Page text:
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Article

Eystein Dahl and Antonio Fábregas

Zero or null morphology refers to morphological units that are devoid of phonological content. Whether such entities should be postulated is one of the most controversial issues in morphological theory, with disagreements in how the concept should be delimited, what would count as an instance of zero morphology inside a particular theory, and whether such objects should be allowed even as mere analytical instruments. With respect to the first problem, given that zero morphology is a hypothesis that comes from certain analyses, delimiting what counts as a zero morpheme is not a trivial matter. The concept must be carefully differentiated from others that intuitively also involve situations where there is no overt morphological marking: cumulative morphology, phonological deletion, etc. About the second issue, what counts as null can also depend on the specific theories where the proposal is made. In the strict sense, zero morphology involves a complete morphosyntactic representation that is associated to zero phonological content, but there are other notions of zero morphology that differ from the one discussed here, such as absolute absence of morphological expression, in addition to specific theory-internal interpretations of what counts as null. Thus, it is also important to consider the different ways in which something can be morphologically silent. Finally, with respect to the third side of the debate, arguments are made for and against zero morphology, notably from the perspectives of falsifiability, acquisition, and psycholinguistics. Of particular impact is the question of which properties a theory should have in order to block the possibility that zero morphology exists, and conversely the properties that theories that accept zero morphology associate to null morphemes. An important ingredient in this debate has to do with two empirical domains: zero derivation and paradigmatic uniformity. Ultimately, the plausibility that zero morphemes exist or not depends on the success at accounting for these two empirical patterns in a better way than theories that ban zero morphology.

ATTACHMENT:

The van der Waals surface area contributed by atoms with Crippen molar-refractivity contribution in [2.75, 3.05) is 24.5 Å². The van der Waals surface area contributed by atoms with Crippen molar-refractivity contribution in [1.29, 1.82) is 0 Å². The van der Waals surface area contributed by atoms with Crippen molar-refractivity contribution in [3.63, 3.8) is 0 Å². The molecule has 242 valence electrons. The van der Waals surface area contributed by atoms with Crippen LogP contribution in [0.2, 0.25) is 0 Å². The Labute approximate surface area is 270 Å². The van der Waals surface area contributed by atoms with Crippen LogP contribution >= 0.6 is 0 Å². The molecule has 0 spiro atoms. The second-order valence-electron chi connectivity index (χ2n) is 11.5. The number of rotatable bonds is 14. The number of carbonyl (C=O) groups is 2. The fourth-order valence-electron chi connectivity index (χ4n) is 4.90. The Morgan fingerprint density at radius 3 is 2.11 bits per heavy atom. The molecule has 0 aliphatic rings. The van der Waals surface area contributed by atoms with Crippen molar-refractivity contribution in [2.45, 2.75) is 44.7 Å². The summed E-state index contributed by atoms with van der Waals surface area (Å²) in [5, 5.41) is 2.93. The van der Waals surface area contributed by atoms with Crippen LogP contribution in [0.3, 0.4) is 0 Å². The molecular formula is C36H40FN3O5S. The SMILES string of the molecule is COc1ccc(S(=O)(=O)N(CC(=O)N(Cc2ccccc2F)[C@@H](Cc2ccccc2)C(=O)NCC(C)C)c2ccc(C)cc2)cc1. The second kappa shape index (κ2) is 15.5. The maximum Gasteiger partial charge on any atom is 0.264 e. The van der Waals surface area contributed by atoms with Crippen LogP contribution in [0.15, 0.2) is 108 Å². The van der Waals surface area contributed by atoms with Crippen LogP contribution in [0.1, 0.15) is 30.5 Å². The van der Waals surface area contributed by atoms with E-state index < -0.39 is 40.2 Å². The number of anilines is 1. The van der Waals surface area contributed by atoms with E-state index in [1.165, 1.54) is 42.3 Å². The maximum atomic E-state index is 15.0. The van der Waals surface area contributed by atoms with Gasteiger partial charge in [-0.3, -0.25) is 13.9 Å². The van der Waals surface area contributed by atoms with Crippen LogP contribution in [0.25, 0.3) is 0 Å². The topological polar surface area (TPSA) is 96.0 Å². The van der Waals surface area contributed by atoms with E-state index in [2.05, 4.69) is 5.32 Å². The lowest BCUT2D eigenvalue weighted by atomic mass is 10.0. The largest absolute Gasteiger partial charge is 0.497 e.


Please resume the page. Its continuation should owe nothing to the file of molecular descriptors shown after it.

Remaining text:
Article

Daniel Aalto, Jarmo Malinen, and Martti Vainio

Formant frequencies are the positions of the local maxima of the power spectral envelope of a sound signal. They arise from acoustic resonances of the vocal tract air column, and they provide substantial information about both consonants and vowels. In running speech, formants are crucial in signaling the movements with respect to place of articulation. Formants are normally defined as accumulations of acoustic energy estimated from the spectral envelope of a signal. However, not all such peaks can be related to resonances in the vocal tract, as they can be caused by the acoustic properties of the environment outside the vocal tract, and sometimes resonances are not seen in the spectrum. Such formants are called spurious and latent, respectively. By analogy, spectral maxima of synthesized speech are called formants, although they arise from a digital filter. Conversely, speech processing algorithms can detect formants in natural or synthetic speech by modeling its power spectral envelope using a digital filter. Such detection is most successful for male speech with a low fundamental frequency where many harmonic overtones excite each of the vocal tract resonances that lie at higher frequencies. For the same reason, reliable formant detection from females with high pitch or children’s speech is inherently difficult, and many algorithms fail to faithfully detect the formants corresponding to the lowest vocal tract resonant frequencies.

Article

Shinsho Miyara

Within the Ryukyuan branch of the Japonic family of languages, present-day Okinawan retains numerous regional variants which have evolved for over a thousand years in the Ryukyuan Archipelago. Okinawan is one of the six Ryukyuan languages that UNESCO identified as endangered. One of the theoretically fascinating features is that there is substantial evidence for establishing a high central phonemic vowel in Okinawan although there is currently no overt surface [ï]. Moreover, the word-initial glottal stop [ʔ] in Okinawan is more salient than that in Japanese when followed by vowels, enabling recognition that all Okinawan words are consonant-initial. Except for a few particles, all Okinawan words are composed of two or more morae. Suffixation or vowel lengthening (on nouns, verbs, and adjectives) provides the means for signifying persons as well as things related to human consumption or production. Every finite verb in Okinawan terminates with a mood element. Okinawan exhibits a complex interplay of mood or negative elements and focusing particles. Evidentiality is also realized as an obligatory verbal suffix.

Article